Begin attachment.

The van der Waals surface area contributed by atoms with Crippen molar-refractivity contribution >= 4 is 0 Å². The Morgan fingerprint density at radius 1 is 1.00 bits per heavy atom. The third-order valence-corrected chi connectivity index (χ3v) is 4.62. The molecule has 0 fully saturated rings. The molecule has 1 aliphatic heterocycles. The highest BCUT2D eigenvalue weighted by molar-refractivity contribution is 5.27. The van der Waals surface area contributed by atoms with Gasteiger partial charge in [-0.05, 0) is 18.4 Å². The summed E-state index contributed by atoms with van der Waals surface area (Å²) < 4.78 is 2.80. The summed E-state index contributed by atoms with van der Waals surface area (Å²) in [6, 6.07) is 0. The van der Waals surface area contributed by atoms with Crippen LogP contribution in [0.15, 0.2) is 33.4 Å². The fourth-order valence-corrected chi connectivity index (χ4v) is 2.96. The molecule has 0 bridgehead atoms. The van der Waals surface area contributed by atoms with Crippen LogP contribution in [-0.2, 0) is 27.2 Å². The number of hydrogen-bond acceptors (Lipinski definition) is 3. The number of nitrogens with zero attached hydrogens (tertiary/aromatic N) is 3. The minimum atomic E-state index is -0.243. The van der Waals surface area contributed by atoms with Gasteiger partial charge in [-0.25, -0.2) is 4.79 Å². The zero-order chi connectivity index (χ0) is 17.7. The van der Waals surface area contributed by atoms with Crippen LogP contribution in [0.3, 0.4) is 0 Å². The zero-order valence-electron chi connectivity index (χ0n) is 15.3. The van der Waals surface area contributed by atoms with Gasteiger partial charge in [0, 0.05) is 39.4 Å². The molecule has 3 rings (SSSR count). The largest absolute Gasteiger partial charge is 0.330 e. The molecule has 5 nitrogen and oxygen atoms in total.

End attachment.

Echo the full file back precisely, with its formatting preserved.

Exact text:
The van der Waals surface area contributed by atoms with Crippen molar-refractivity contribution >= 4 is 0 Å². The Morgan fingerprint density at radius 1 is 1.00 bits per heavy atom. The third-order valence-corrected chi connectivity index (χ3v) is 4.62. The molecule has 0 fully saturated rings. The molecule has 1 aliphatic heterocycles. The highest BCUT2D eigenvalue weighted by molar-refractivity contribution is 5.27. The van der Waals surface area contributed by atoms with Gasteiger partial charge in [-0.05, 0) is 18.4 Å². The summed E-state index contributed by atoms with van der Waals surface area (Å²) < 4.78 is 2.80. The summed E-state index contributed by atoms with van der Waals surface area (Å²) in [6, 6.07) is 0. The van der Waals surface area contributed by atoms with Crippen LogP contribution in [0.15, 0.2) is 33.4 Å². The fourth-order valence-corrected chi connectivity index (χ4v) is 2.96. The molecule has 0 bridgehead atoms. The van der Waals surface area contributed by atoms with Crippen LogP contribution in [-0.2, 0) is 27.2 Å². The number of hydrogen-bond acceptors (Lipinski definition) is 3. The number of nitrogens with zero attached hydrogens (tertiary/aromatic N) is 3. The minimum atomic E-state index is -0.243. The van der Waals surface area contributed by atoms with Gasteiger partial charge in [-0.25, -0.2) is 4.79 Å². The zero-order chi connectivity index (χ0) is 17.7. The van der Waals surface area contributed by atoms with Crippen LogP contribution in [0.3, 0.4) is 0 Å². The zero-order valence-electron chi connectivity index (χ0n) is 15.3. The van der Waals surface area contributed by atoms with Gasteiger partial charge in [0, 0.05) is 39.4 Å². The molecule has 3 rings (SSSR count). The largest absolute Gasteiger partial charge is 0.330 e. The molecule has 5 nitrogen and oxygen atoms in total.